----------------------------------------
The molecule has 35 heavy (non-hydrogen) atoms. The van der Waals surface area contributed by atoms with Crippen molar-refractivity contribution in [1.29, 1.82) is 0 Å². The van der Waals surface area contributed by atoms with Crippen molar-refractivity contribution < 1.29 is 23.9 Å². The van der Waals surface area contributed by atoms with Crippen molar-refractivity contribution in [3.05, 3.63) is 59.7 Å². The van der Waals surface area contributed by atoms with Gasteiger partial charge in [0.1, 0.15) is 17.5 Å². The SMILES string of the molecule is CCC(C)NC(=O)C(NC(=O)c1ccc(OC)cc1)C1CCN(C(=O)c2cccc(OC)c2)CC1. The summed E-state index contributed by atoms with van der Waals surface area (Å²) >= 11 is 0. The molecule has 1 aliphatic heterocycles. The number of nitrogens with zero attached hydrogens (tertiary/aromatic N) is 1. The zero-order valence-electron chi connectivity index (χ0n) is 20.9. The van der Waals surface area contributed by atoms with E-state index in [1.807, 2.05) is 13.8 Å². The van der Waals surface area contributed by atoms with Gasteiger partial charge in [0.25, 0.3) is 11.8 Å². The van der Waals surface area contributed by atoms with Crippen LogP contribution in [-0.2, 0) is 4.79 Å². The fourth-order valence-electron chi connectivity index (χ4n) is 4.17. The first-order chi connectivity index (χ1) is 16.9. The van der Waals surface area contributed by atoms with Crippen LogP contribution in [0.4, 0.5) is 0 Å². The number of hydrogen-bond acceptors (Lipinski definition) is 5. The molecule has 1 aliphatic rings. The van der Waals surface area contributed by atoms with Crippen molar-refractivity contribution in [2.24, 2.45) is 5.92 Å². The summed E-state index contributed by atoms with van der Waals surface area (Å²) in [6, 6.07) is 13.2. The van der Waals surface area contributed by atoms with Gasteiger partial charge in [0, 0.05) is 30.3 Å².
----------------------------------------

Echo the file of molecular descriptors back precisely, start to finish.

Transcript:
The molecule has 35 heavy (non-hydrogen) atoms. The van der Waals surface area contributed by atoms with Crippen molar-refractivity contribution in [1.29, 1.82) is 0 Å². The van der Waals surface area contributed by atoms with Crippen molar-refractivity contribution < 1.29 is 23.9 Å². The van der Waals surface area contributed by atoms with Crippen molar-refractivity contribution in [3.05, 3.63) is 59.7 Å². The van der Waals surface area contributed by atoms with Gasteiger partial charge in [0.1, 0.15) is 17.5 Å². The SMILES string of the molecule is CCC(C)NC(=O)C(NC(=O)c1ccc(OC)cc1)C1CCN(C(=O)c2cccc(OC)c2)CC1. The summed E-state index contributed by atoms with van der Waals surface area (Å²) >= 11 is 0. The molecule has 1 aliphatic heterocycles. The number of nitrogens with zero attached hydrogens (tertiary/aromatic N) is 1. The zero-order valence-electron chi connectivity index (χ0n) is 20.9. The van der Waals surface area contributed by atoms with E-state index in [1.807, 2.05) is 13.8 Å². The van der Waals surface area contributed by atoms with Gasteiger partial charge in [0.25, 0.3) is 11.8 Å². The van der Waals surface area contributed by atoms with Crippen LogP contribution in [-0.2, 0) is 4.79 Å². The fourth-order valence-electron chi connectivity index (χ4n) is 4.17. The first-order chi connectivity index (χ1) is 16.9. The van der Waals surface area contributed by atoms with Crippen LogP contribution in [0.4, 0.5) is 0 Å². The number of hydrogen-bond acceptors (Lipinski definition) is 5. The molecule has 1 aliphatic rings. The van der Waals surface area contributed by atoms with Crippen molar-refractivity contribution in [2.24, 2.45) is 5.92 Å². The summed E-state index contributed by atoms with van der Waals surface area (Å²) in [6, 6.07) is 13.2. The van der Waals surface area contributed by atoms with Gasteiger partial charge in [0, 0.05) is 30.3 Å².